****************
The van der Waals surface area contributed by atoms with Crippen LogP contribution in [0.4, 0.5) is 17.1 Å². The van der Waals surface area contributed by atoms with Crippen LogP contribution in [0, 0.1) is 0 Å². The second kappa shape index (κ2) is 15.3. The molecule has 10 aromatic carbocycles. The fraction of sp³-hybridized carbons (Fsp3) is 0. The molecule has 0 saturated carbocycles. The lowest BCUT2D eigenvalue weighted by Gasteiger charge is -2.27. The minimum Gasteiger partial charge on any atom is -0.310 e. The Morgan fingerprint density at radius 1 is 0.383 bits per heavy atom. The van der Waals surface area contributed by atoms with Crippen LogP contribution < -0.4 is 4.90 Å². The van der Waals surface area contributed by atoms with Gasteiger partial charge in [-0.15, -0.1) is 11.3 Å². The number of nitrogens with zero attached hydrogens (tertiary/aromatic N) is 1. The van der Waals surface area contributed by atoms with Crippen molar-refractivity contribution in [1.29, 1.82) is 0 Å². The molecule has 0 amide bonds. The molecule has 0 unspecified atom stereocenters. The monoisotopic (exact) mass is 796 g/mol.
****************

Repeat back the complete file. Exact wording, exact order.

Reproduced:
The van der Waals surface area contributed by atoms with Crippen LogP contribution in [0.4, 0.5) is 17.1 Å². The van der Waals surface area contributed by atoms with Crippen LogP contribution in [0, 0.1) is 0 Å². The second kappa shape index (κ2) is 15.3. The molecule has 10 aromatic carbocycles. The fraction of sp³-hybridized carbons (Fsp3) is 0. The molecule has 0 saturated carbocycles. The lowest BCUT2D eigenvalue weighted by Gasteiger charge is -2.27. The minimum Gasteiger partial charge on any atom is -0.310 e. The Morgan fingerprint density at radius 1 is 0.383 bits per heavy atom. The van der Waals surface area contributed by atoms with Crippen LogP contribution < -0.4 is 4.90 Å². The van der Waals surface area contributed by atoms with Gasteiger partial charge in [-0.15, -0.1) is 11.3 Å². The number of nitrogens with zero attached hydrogens (tertiary/aromatic N) is 1. The van der Waals surface area contributed by atoms with Crippen molar-refractivity contribution in [1.29, 1.82) is 0 Å². The molecule has 0 amide bonds. The molecule has 0 unspecified atom stereocenters. The monoisotopic (exact) mass is 796 g/mol.